Australia’s government has unveiled a new white paper that outlines Australia’s changing foreign policy plans which seek to develop relations with its Asian neighbours, such as China and Indonesia, and moving away from a reliance on the ‘old countries’ of Europe that have traditionally been the cornerstone of Australian foreign relations.
As a member of the Commonwealth, Australia still retains strong links with the United Kingdom. These links are political, economic and cultural. Politically the two are intrinsically linked through the English monarch being the Head of State in Australia although the Queen exercises very little actual power in the nation. Cultural the two nations are closely linked with sport, music and cinema all being shared across the world. however economically the links between the two have declined as the UK has become more closely connected to Europe through the EEC (European Economic Community) and the EU.
These declining economic links are a clear indication of the reasons for the changing foreign policy. Despite the demographic and strong cultural links, Prime Minister Julia Gillard has made a clear statement that both economically and in terms of strategic geopolitics, Australia’s focus must be on Asia rather than Europe.
In her speech Gillard stated that the world had seen a dramatic shift in the global economy with the balance of power shifting eastwards. She argued that this century was see “Asia’s return to global leadership”, a phenomenon that was “not only unstoppable but gathering pace”.
For Gillard a focus on Asia is not a personal governmental desire to disassociate with Europe and the West, bu rather as a tool to progress Australian society in many different sectors, including tourism, financial service, transport & logistics and manufacturing, so that it is prepared to take advantage of the shifting economic trends and develop Australia’s economic prosperity by building opportunities in Asia economies.
Specific aims for Australia includes boosting Australia’s average national income and improving the nation’s education system. To achieve these aims the government has outlined several key proposals:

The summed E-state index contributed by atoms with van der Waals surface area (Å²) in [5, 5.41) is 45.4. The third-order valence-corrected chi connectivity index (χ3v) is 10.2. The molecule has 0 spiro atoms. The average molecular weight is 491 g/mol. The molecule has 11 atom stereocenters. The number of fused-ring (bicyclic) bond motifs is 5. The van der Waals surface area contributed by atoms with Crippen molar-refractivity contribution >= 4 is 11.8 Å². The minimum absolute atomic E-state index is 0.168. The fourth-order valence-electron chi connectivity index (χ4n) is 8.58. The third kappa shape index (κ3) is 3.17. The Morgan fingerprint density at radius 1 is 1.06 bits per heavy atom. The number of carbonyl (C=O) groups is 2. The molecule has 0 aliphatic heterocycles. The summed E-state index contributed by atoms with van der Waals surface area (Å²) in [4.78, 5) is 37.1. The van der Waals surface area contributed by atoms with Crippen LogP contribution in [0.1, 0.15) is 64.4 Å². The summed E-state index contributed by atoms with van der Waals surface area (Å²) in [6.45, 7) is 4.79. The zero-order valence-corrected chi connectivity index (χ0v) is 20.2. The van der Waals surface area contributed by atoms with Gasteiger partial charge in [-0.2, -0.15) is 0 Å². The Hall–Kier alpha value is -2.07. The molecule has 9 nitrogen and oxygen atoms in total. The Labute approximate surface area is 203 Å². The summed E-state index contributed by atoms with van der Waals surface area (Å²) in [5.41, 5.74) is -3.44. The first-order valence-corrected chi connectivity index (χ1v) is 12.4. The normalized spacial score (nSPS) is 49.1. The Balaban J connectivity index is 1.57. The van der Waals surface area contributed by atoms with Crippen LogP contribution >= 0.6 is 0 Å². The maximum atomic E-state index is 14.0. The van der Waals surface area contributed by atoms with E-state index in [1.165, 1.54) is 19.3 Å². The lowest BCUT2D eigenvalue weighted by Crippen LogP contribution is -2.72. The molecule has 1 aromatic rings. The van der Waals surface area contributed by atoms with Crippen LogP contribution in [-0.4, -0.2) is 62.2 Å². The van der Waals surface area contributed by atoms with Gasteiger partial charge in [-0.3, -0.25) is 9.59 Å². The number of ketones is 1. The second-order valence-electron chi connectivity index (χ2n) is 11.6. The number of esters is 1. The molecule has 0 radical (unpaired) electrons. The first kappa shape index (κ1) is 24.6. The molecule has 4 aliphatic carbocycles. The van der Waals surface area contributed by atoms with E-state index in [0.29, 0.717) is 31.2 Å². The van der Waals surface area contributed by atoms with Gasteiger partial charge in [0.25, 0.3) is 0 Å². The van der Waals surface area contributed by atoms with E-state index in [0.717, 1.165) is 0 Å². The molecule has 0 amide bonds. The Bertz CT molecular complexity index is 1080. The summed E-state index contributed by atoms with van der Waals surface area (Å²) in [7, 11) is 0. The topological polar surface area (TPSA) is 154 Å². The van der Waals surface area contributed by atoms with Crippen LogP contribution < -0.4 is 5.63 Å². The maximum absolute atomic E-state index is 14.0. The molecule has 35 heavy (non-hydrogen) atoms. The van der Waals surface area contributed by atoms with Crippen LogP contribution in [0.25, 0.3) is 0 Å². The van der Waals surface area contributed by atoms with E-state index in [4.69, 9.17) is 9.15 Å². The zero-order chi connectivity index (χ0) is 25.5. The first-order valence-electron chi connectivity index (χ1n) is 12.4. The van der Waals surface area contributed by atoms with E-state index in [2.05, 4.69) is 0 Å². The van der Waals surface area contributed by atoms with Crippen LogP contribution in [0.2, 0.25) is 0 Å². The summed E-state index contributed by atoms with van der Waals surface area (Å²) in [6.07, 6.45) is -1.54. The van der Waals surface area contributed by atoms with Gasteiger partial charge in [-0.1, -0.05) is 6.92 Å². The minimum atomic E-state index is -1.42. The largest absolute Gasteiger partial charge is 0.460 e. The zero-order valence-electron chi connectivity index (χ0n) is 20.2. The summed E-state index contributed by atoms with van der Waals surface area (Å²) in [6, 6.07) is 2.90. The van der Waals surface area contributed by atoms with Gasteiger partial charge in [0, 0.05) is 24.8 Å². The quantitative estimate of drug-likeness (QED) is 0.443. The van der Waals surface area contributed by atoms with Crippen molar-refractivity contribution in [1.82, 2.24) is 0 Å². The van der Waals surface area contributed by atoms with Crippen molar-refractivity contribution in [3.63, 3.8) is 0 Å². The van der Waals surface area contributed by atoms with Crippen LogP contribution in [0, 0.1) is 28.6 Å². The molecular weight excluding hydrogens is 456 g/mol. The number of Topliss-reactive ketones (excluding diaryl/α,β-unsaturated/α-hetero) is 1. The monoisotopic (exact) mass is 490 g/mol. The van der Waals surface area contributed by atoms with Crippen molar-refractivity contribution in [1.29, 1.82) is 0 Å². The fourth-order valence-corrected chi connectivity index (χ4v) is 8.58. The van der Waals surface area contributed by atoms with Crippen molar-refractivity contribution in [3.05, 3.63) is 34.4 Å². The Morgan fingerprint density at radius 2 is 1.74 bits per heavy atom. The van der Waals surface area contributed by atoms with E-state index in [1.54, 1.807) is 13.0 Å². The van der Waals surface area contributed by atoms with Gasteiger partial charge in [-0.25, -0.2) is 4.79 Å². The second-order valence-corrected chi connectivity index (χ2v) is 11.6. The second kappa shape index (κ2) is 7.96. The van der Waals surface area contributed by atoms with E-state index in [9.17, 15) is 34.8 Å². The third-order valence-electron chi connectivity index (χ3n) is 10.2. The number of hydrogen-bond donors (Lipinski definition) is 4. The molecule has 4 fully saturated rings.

- Asian studies to become a core part of the school curriculum.
- Give students an opportunity to learn an Asian language, such as Mandarin Chinese, Hindi, Indonesian or Japanese.
- Develop ‘Asian-literacy’ within business leaders.
These proposals build on an already well developed policy of foreign relations with Asian nations. Indonesia, as one of Australia’s closest geographical neighbours, have always maintained close relations with strong economic ties, focusing on the resources, such as fossil fuels and fisheries, that the two share, and social ties, that centre around the issue of migration into Australia.
Japan and Australia have always had close economic and political ties due to the position of both nations as middle-ranking economic powers with routes to furthering political power in the West. Japan was also once Australia’s largest trading partner only being replace in recent times by China.
China, as one of the world’s most powerful economies and Australia’s most important trading partner, it is understandable that the focus of the new white paper is on China. In addition to the stronger economic ties that Prime Minister Gillard promotes, she also recognises the important role and ever growing Chinese military will play in world politics. Instead of trying to contain China’s developing military, Australia should instead balance its defence ties with the US, which Gillard still emphasised as a key part of Australian society, with increasing links to China’s military strength.
For critics of Gillard this move towards Asia is simply a furthering of her own personal views of the region. It has been widely reported that Julia Gillard is a Republican, who is seeking to cut the fundamental political ties between Australia and the UK, by removing the English monarch as the Head of State in Australia. These new foreign policies may be seen by some a a way to further severe Australia’s historic ties to Europe.
However, with the EU undergoing financial and political crises and the rise of Asia growing rapidly, these new foreign policies can be seen as the most sensible route for Australia to follow. It does not mean that the relations with European nations are going to simply disintegrate overnight, but rather that Australia can no longer simply rely on Europe as its premier political and economic partner. For real economic prosperity Australia must focus on becoming a bigger partner in the growing power of Asia economies.